Honey Journal — The Italian Job
Honey Journal #33
Name: Jalongo and Vignolini Miele Italiano di Flori di Eucalipto
You can buy it: In fine food stores in Italy or on the Internet here.
Flavor: Soft caramel chew with a tang of eucalyptus.
Consistency: Solid. You have to peel it with a spoon
Fragrance: Sweet musk
Tempus fugit. The older you get the faster it goes. In two months, we leave on our next Prager Listener Cruise to Southeast Asia and I’m still thinking about the honey I want to write about from the last cruise. So, in the spirit of wrapping up some unfinished business, I want to tell you about an Italian honey I found, the bees who make it, share some observations about the ruins at Pompeii and wish you all a very sweet Thanksgiving.
The honey: Several decades before the big wave of Italian immigrants arrived on the shores of this country in the late 19th century, Italian bees had taken up residence. Beekeepers in Europe discovered that the Italian bee combined a mild disposition (they didn’t swarm) with a great work ethic, producing more honey faster than any other bee strain. American beekeepers heard about this discovery and imported some hives. It wasn’t long before the Italians came to dominate the American bee scene. Almost all the honey we get from Europe and the US is the product of Italian bees. So, along with other great Italian imports like La Guardia, Fermi, Sinatra, Capra, Coppola, cappuccino, sports cars, leather shoes and fine suits we owe a debt to the Italian bee.
I found this honey in a shop in Rome and it’s just a delight. For the name alone you’d want to own it. Mild, but distinctive, a caramel chew cut with a tang of eucalyptus. Sample it while listening to Il Travatore or watching The Godfather.
Thoughts on Pompeii:
Pompeii, of course, is the city on the base on Mt. Vesuvius that was destroyed by a volcano in 79 AD. Most of the residents literally drowned in ash, some frozen in mid-action. My wife, Susie, has always been fascinated with this tragedy. She also has a thing about the Titanic. Both help explain her devotion to disaster movies, high and low. I’m not sure there’s a disaster movie she hasn’t seen, but now I digress, although only slightly. She really wanted to see Pompeii. Since we would be in the neighborhood (Europe), we planned a short pre-cruise diversion.
Now, if you’ve given any thought to Pompeii, don’t you imagine that it would be in some beautifully preserved national park? That was my image, at least. Well, the image is not accurate. The ruins of Pompeii are outside the city of Naples, in the center of lower middle class suburb, off a busy street. I must admit that threw me. Herculaneum, another Roman City devastated by the volcano and much smaller than Pompeii is surrounded on all sides by apartment buildings. Laundry hangs out above the walls of the ancient resort town. Here’s another thing I just didn’t think about. You go down into the cities. Makes sense once you think about it because they were buried beneath two thousand years of city growth. They were only rediscovered in the 18th century. Both ancient sites are fascinating, full of unexpected wonders at every turn. But, I must admit and I’m not proud to say it, I was expecting more Vegas. I guess I’ve spent too much time at Caesar’s Palace.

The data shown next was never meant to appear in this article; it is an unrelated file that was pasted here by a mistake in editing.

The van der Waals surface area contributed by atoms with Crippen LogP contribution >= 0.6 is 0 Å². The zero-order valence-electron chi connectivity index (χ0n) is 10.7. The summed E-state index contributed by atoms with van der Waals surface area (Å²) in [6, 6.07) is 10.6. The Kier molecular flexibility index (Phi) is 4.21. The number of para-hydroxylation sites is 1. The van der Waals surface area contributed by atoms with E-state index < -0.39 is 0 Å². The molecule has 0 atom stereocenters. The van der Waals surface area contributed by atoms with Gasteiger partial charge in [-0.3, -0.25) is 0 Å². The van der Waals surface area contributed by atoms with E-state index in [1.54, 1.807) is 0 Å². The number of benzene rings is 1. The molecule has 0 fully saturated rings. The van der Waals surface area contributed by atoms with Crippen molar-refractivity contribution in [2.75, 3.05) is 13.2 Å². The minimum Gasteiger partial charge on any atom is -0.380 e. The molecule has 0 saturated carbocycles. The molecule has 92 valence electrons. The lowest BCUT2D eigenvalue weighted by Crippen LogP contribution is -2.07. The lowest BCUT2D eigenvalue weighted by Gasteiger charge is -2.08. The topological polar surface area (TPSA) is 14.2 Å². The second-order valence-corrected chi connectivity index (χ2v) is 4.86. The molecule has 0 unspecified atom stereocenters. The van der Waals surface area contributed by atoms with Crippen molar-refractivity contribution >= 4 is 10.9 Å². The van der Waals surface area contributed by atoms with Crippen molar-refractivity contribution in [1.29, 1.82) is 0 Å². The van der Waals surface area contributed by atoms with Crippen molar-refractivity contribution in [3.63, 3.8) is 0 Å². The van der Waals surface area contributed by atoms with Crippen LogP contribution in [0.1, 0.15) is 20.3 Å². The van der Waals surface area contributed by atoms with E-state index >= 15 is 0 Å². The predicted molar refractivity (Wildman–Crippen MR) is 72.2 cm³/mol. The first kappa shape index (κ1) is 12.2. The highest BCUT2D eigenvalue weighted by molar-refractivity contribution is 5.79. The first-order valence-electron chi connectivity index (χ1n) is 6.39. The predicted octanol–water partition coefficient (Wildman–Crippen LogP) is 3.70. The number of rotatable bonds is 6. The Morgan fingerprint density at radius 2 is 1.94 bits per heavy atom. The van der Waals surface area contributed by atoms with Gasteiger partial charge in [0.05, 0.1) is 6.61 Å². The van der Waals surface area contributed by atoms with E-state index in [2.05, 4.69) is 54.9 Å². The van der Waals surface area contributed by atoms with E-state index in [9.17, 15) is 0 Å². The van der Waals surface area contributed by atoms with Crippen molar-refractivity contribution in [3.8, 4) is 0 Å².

If you do plan a trip to Pompeii, I have three tips. One: hire a guide to take you around. There’s a lot to see and a guide will get you to all the highlights and provide much needed context. Two: Read Robert Harris’ novel, Pompeii It’s a fun way to get some very useful background. And, three, and maybe most important, be sure to visit the Naples National Archaeological Museum. This is where they have taken all the best paintings, frescoes and artifacts in order to preserve them from the elements. Very few people do this. But you should. It will transform the experience of Pompeii and Herculaneum for you, giving it a third dimension that you won’t have without it.
One more thought about Naples. It’s the pizza capital of the world. The Neapolitans have contempt for the rest of the world’s pizza. Don’t even ask them about Roman pizza. They’ll be insulted that you mentioned it in the same sentence as Naples pizza. The key is the crust: soft, supple and not too thick. You can go anywhere in Naples and get primo pizza.
A Thought on Thanksgiving:
My mother started a family tradition years ago of having everyone say what they’re thankful for before we commence eating. My sister, Amy, came up with the best all-time answer — indoor plumbing. A few other items come to mind, however. Here’s what I’m thinking about this year, prompted by a news story that caught my eye earlier in the week. 15 million people around the globe applied to get a residence visa to live in the USA last year. Only 50K were selected. To get this visa is literally to win the lottery. It’s not stretch to say that to be born here is to be a lottery winner. Compare this country, as Dennis always points out, to utopia and it doesn’t look so great; compare it to every other country in the world and it’s paradise.
Photos: 1) Wall painting from Herculaneum in Naples Arch Museum 2) Susie on Pompeii Str 3)Herculaneum framed by modern city 4) Fast food shop, Pompeii 5) Allen at Forum, Pompeii 6) Wall painting from Pompeii in Naples Arch Museum